On a related point, the complete arc of Dick Morris' reasoning described in the immediately preceding post has even more difficulties than noted there, including the complete absence to date (January 23) of any detectable bounce for Senator Edwards.
It is worth noting that the man supposedly behind the machinations which are the subject of Mr. Morris' reasoning, Mr. Lehane, putatively works for Wesley Clark but actually works for the Clintons - and they don't want any of the Democrats in this race, including Mr. Clark, to become president. But they especially don't want Dr. Dean to become even the Democratic nominee - since he has all but pledged to purge the Democratic Party and its institutions of the Clintons' operatives and influence. The contenders other than Dr. Dean are less offensive to the Clintons' agenda as the mere nominee - as long as that nominee doesn't trip up and actually win the presidential election. But if any substantial portion of the speculation in these stories is correct, the Clintons seem to be well on their way to preventing that disaster.
But, one might argue, Senator Edwards and General Clark are both Southerners - their time will come in the South. That raises a name that has mostly been irrelevant so far in this campaign: Al Sharpton. That's a name that could become very significant to Messrs. Edwards and Clark - and even to the entire future possibly-brokered Democratic convention in which a candidate commanding, say, 10% of the delegates corresponding to the votes of the Democrats' most loyal and important consitituency could have real influence. As Senator Zell Miller sagely put it:
First, the Reverend "Ready for Prime Time." Conventional wisdom says native Southerners John Edwards and Wesley Clark and moderate Joe Lieberman will have the edge when the primaries move South. Don't count on it. I'd be willing to bet a steak dinner (mad cow or no mad cow) that Al Sharpton will get almost as many votes as Messrs. Edwards, Clark or Lieberman in this supposedly more friendly territory. (If they're still around, that is.) The last time there was an African-American in the primaries, Jesse Jackson blew everyone away, getting 96% of the African-American vote in the South, carrying Georgia, Virginia, Mississippi and Louisiana, and placing second in North Carolina, Florida, Maryland and Tennessee. It would be a tall order to match that. But Rev. Sharpton could do well because he's even more appealing than Rev. Jackson. While Jesse is sullen, Al is engaging. Can you imagine Rev. Jackson poking fun at himself? Can you imagine him on "Saturday Night Live" belting out James Brown's "I Feel Good" with a few cool moves?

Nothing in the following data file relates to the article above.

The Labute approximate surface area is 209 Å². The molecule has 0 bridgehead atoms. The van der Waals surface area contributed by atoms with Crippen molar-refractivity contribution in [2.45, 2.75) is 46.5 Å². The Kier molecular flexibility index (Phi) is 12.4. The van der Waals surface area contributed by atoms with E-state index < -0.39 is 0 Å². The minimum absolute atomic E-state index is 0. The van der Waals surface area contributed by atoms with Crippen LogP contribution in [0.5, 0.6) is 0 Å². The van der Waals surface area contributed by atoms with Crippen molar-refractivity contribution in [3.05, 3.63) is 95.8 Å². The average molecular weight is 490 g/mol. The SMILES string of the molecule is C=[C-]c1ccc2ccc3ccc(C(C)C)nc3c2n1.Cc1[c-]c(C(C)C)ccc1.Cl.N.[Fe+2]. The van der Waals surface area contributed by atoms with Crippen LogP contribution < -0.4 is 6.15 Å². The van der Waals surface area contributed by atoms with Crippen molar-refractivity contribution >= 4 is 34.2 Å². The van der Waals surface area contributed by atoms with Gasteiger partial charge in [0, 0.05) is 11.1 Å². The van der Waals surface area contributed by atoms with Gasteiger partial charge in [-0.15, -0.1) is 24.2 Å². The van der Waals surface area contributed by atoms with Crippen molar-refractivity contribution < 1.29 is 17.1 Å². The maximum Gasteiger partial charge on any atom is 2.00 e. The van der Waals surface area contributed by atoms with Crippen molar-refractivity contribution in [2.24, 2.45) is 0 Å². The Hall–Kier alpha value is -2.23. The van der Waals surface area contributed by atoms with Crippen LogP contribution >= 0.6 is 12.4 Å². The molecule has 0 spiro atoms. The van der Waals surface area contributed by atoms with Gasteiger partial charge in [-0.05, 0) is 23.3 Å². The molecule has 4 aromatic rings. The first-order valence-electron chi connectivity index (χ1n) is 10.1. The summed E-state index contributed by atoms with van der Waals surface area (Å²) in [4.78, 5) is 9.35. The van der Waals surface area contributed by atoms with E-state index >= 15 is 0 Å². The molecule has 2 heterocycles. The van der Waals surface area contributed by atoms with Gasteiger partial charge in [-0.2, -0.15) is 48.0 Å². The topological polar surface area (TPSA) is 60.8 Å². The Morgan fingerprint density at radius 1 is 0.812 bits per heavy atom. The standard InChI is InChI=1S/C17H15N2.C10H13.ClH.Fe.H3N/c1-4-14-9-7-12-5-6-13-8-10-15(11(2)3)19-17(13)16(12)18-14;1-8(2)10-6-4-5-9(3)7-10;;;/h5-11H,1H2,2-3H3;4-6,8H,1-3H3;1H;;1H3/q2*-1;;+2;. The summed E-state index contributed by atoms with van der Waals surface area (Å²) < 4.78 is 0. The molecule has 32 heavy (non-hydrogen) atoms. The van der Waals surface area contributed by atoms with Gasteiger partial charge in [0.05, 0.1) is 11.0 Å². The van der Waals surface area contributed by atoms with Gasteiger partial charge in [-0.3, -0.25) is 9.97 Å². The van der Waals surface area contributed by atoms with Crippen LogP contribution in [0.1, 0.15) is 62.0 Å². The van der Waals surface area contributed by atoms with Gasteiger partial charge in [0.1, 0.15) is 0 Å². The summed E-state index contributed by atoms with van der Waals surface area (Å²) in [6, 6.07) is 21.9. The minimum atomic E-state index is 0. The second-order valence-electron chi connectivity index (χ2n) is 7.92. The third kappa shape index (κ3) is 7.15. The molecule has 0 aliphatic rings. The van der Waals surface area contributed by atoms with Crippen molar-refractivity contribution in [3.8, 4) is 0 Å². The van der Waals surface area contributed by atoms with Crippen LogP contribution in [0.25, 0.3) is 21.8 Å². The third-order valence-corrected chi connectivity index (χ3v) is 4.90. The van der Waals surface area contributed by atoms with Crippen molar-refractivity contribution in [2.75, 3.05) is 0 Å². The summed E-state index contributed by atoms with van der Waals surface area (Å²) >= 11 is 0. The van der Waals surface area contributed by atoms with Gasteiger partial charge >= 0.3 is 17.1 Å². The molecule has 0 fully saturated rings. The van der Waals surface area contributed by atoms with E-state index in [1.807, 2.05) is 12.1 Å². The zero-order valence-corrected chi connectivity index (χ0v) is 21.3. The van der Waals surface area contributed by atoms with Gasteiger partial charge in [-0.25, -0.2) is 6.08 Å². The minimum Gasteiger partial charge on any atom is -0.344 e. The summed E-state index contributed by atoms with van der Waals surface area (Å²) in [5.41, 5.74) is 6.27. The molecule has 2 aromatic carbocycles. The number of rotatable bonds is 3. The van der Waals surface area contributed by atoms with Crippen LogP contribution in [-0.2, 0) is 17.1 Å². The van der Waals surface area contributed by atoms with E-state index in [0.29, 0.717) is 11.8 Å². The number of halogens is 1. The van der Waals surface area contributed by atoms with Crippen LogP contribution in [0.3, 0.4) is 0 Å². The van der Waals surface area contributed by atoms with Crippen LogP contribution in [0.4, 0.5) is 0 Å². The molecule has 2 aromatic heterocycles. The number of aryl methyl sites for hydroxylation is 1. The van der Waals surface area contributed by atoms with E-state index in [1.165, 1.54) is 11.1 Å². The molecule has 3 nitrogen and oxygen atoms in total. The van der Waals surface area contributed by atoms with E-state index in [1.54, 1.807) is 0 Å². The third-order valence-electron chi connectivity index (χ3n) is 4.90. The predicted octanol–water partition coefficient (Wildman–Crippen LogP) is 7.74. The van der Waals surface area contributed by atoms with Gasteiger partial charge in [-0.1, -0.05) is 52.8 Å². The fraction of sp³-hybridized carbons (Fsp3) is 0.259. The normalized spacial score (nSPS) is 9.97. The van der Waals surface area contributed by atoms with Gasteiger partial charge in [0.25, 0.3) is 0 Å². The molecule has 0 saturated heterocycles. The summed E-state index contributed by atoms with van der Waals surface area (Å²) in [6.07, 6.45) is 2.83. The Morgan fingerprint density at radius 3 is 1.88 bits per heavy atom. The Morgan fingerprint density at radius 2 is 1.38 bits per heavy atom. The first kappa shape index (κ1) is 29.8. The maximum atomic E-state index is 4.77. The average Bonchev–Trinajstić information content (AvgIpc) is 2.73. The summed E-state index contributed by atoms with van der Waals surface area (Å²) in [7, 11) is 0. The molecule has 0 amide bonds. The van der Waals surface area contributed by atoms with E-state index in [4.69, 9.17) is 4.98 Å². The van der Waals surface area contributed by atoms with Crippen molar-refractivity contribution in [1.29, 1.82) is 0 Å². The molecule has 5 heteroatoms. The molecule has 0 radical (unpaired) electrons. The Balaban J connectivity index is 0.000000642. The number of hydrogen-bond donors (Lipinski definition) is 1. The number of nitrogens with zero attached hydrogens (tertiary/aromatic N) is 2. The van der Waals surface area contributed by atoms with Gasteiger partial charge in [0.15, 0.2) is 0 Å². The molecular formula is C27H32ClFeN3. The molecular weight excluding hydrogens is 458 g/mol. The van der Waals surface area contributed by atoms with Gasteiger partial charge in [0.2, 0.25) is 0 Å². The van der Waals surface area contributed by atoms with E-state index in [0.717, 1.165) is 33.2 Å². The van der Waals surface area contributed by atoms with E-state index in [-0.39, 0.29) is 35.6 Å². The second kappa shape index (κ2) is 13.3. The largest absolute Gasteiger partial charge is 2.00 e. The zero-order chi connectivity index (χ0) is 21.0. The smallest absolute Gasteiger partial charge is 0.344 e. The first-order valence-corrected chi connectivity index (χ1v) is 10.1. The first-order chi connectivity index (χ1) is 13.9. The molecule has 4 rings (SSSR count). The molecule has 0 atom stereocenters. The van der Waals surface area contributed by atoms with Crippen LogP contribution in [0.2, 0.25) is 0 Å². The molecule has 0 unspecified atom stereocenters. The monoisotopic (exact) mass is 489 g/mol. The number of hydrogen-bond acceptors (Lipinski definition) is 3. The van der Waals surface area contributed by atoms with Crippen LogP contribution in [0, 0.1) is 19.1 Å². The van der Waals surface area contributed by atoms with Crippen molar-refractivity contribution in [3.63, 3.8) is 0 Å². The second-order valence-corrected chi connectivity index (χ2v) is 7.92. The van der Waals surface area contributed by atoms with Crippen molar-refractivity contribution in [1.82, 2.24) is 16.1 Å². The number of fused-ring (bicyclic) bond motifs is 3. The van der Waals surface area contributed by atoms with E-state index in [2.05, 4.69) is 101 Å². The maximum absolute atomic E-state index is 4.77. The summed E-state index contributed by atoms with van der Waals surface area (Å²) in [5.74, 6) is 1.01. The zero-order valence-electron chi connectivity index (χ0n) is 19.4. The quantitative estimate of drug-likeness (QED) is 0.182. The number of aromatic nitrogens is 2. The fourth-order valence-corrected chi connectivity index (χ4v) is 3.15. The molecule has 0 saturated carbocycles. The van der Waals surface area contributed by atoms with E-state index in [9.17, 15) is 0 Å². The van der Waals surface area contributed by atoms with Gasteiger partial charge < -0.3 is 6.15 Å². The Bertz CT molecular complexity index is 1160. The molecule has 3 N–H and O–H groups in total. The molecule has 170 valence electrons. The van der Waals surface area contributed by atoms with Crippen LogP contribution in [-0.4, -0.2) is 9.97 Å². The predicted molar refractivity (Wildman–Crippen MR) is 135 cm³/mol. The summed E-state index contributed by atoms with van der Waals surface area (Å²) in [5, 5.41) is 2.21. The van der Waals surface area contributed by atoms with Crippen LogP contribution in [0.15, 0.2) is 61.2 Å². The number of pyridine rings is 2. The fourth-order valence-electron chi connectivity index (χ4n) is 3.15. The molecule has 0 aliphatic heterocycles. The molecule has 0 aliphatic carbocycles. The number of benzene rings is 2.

In Democratic primary season, Senator Miller builds a road running both ways: If Mr. Sharpton can be seen as an annoying obstacle to the ability of Messrs. Edwards and Clark to harvest the South, then they can be seen as annoying obstacles to Mr. Sharpton's ability to do the same. One thing the Clintons know especially well is the politics of the South. And in addition to their proven ability to adapt to campaign contingencies, the Clintons have a very good record of being able to plan well ahead in a campaign (actually running the government was not so easy for them). So it seems likely that they also see what Senator Miller sees coming. Is it possible that the better reason for the Clintons' purposes to eliminate or damage Senator Edwards now is to clear the way for the kind of Al Sharpton Southern triumph predicted by Senator Miller? Would a brokered convention in which Al Sharpton has a lot of say in the final deal be more or less likely to produce a winning nominee and program than one in which he had no influence?
The reader should not be so naive as to imagine that the Clintons haven't considered that last question - or that they don't have a very well-considered answer.